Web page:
Bee Movie as Marxist Allegory

Indoctrinating children is difficult to pull off. Children respond best to loud noises, flashy colors, and simple morals, a fact that filmmakers often use to satisfy their own agendas. Bee Movie is a perfect example of children’s entertainment’s ability to “dumb down” anything that seems remotely complex in order to reinforce the prevailing wisdom of modern capitalism against the economic, political, and social arguments that characterize Marxist political philosophy, serving as yet another example of cultural interpellation in modern “kids’ movies”.

The transparent reflections of real social hierarchy in Bee Movie serve as the backdrop for the film’s dismissal of Marxism and socialism. The bees begin the film as the classic “subordinate class” and the humans act as the “dominant class”. The dominant humans reap the benefits (honey) from the labor of the worker bees (literally), and Barry B. Benson/Karl Marx is the only bee in the entire hive who threatens to upend the system. It should be noted in the movie that Barry is the only character who initially questions the system of exploitation in which the bees participate.

Like the historical Marx, Barry is initially treated as a pariah. His family, friends, coworkers, and society do not believe anything that he says. Even Barry’s father, the old “Boxer-esque” worker who has been working in the system for so long his body has worn out, refuses to believe in Barry’s interpretation of the dominant class’ exploitation. For any child watching this, the message is clear, anyone who does question this hierarchy is wrong and should be socially ostracized.

If the children manage to overcome this massive barrier to embracing an alternative way of ordering society, the results of Barry’s decision to ignore his entire species and truly overturn the economic world system in the film are disastrous enough to dissuade anyone from ever challenging his or her place in the world. Barry finally does convince the bees to revolt (by staging an elaborate lawsuit) and overthrow the dominant class that has had cultural and economic hegemony over the working class for so long.

Cultural hegemony and the false consciousness of subordination have been forced onto the workers, a phenomenon best seen after Barry liberates the bees. The bees complain that hard, manual labor for little profit validated their lives. The bees are crushed by boredom and their lives drift into the conspicuous consumption (illustrated by an admittedly well-animated scene of Barry diving into a pool of golden honey, and other scenes of bees relaxing and indulging in their newfound freedom) they have been conditioned to believe is the only way to enjoy oneself by the dominant class. But the bees suddenly realize that this is “not their place”, and that enjoying the wealth and benefits that they deserve from their labors is not satisfying. Even Barry, the consummate rebel, comes to realize that the humans are essentially right.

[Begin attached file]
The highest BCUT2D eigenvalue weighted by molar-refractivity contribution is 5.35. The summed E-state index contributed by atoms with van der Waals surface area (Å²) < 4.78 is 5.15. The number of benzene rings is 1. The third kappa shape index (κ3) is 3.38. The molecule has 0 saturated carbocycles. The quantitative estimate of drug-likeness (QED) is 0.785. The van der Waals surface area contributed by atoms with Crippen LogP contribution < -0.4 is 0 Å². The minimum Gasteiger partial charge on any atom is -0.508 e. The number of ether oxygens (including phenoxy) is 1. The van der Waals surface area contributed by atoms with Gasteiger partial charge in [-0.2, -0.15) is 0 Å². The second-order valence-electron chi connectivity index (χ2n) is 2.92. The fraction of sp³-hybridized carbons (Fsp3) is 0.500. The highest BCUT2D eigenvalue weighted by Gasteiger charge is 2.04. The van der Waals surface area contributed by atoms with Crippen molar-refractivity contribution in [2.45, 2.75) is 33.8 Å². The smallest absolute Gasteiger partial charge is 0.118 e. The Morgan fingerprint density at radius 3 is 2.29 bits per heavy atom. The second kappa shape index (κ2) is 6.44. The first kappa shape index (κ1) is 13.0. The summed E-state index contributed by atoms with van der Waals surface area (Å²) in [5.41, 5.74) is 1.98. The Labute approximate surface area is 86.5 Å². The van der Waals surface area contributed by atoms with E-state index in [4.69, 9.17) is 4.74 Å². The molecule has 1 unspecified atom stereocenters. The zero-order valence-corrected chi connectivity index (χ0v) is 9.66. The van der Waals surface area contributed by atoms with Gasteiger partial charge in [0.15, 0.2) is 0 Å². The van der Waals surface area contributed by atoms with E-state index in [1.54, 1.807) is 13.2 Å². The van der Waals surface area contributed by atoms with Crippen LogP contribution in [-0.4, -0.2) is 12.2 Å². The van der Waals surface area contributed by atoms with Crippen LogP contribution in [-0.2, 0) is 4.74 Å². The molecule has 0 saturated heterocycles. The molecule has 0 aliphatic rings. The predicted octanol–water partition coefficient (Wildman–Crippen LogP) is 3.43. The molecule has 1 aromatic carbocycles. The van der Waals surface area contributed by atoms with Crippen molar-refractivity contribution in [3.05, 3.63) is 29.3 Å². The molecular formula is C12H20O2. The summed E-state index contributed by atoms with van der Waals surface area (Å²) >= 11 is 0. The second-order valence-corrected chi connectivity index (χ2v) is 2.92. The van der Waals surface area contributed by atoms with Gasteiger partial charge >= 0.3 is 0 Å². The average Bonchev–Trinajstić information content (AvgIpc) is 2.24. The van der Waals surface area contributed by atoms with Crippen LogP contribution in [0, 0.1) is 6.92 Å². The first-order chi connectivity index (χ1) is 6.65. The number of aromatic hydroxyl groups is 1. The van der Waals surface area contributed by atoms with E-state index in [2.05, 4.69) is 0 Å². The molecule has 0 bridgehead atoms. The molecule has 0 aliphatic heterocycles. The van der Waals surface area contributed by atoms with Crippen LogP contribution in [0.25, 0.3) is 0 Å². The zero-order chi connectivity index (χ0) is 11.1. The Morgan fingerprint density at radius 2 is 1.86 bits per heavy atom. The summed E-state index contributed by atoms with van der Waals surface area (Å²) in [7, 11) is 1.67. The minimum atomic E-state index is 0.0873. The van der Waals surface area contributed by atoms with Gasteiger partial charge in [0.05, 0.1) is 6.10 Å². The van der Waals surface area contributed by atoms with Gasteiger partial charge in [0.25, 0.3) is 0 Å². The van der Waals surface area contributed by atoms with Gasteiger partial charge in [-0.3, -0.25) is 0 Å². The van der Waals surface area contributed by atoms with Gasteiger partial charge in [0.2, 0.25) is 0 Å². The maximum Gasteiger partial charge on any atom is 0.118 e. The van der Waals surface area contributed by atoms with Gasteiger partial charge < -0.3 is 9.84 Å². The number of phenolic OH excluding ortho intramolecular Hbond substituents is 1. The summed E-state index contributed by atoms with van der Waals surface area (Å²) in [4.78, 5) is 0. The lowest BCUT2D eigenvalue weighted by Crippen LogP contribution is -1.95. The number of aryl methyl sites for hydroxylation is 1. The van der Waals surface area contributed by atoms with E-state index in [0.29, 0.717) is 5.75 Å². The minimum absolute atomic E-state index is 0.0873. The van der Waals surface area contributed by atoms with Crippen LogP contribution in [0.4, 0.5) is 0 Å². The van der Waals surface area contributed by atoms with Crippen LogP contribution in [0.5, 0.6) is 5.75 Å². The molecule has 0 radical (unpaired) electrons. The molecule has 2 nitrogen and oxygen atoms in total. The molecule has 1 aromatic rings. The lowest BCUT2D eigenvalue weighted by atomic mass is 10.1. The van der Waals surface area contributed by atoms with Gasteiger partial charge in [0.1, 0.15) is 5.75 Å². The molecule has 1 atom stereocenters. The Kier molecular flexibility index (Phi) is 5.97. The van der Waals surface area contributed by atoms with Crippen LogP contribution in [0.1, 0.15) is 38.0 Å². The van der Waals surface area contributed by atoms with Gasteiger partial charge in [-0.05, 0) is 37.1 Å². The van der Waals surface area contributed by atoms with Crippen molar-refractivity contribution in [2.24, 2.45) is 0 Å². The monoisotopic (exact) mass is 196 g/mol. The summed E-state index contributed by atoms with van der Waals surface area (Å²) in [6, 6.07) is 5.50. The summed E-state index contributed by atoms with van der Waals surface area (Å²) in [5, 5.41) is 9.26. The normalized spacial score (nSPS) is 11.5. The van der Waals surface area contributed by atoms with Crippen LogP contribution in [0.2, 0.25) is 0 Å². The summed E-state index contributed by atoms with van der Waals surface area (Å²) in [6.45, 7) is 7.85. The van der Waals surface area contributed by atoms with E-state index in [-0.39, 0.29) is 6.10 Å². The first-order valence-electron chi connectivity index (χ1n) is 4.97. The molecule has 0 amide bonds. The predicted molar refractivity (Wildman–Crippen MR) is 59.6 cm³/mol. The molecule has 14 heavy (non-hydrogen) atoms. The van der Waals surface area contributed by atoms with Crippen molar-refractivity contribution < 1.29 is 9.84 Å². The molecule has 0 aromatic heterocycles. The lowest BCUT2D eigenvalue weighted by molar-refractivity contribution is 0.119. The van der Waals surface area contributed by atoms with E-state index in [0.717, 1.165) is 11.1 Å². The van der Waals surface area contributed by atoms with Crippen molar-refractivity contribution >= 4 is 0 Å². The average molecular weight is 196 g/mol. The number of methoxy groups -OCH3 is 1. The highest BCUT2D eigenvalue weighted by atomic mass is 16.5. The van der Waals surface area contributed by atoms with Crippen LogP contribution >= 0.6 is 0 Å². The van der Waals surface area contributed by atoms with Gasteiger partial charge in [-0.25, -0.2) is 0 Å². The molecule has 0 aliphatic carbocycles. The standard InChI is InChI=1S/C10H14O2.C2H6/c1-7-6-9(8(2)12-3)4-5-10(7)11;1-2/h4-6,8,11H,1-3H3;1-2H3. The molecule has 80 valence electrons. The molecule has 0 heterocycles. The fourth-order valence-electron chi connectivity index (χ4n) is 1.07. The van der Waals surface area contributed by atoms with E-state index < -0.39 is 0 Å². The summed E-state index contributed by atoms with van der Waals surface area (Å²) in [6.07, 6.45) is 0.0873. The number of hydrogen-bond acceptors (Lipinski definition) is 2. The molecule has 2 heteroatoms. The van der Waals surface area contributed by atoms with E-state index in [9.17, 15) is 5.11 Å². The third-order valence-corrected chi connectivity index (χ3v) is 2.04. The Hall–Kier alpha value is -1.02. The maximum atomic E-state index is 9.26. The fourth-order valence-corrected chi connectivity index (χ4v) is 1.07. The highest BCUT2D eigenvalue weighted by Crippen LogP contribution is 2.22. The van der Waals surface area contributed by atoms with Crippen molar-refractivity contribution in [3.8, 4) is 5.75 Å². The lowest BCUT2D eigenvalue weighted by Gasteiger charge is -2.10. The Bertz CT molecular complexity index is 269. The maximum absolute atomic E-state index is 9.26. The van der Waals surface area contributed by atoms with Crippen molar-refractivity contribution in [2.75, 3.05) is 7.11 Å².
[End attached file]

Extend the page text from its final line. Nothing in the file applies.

In the end, the bees return to working for the humans, given some mild concessions and bribed into supporting the economic system rather than attaining true freedom from imperialists.

This point is reinforced by the ecological disaster that the bee shortage brings upon the world, which shows that disobedience and the displacement of social class leads to the collapse of society! Do you really want everyone to suffer because of your selfish ideas of equity? No, Barry is forced to bring the world back to normal by saving the world’s plant life and reestablishing the bees in their rightful place as the workers that they should be. The bees are treated with slightly better working conditions and give legal consent to the fruits of their labor, so everyone lives happily ever after.

This entire film is an example of interpellation, or at least a reinforcement of the interpellation that has already occurred between the dominant class and the subordinate class. One gets the sense that the film’s agenda is to:

  1. Reinforce the false consciousness of the working class by proving that “you won’t actually be happy if you never perform backbreaking labor ever again.”
  2. Show that rebelling against the social hierarchy will get you ostracized from society as a weirdo, and doom the world to chaos and destruction.*
  3. Show that the true place of the workers is to not enjoy the freedom and pleasures of a materialistic lifestyle, but to continue to provide this lifestyle to those who really deserve it.

*Compare this to the classic Pixar film A Bug’s Life, a film that encourages innovation, creativity, and independence in the face of social pressure with a similar insect metaphor.

Donate to the poor bees now.

One Reply to “Bee Movie as Marxist Allegory”

  1. This is pure truth. Thank you for enlightening me. Are there more examples of this in other children’s movies?

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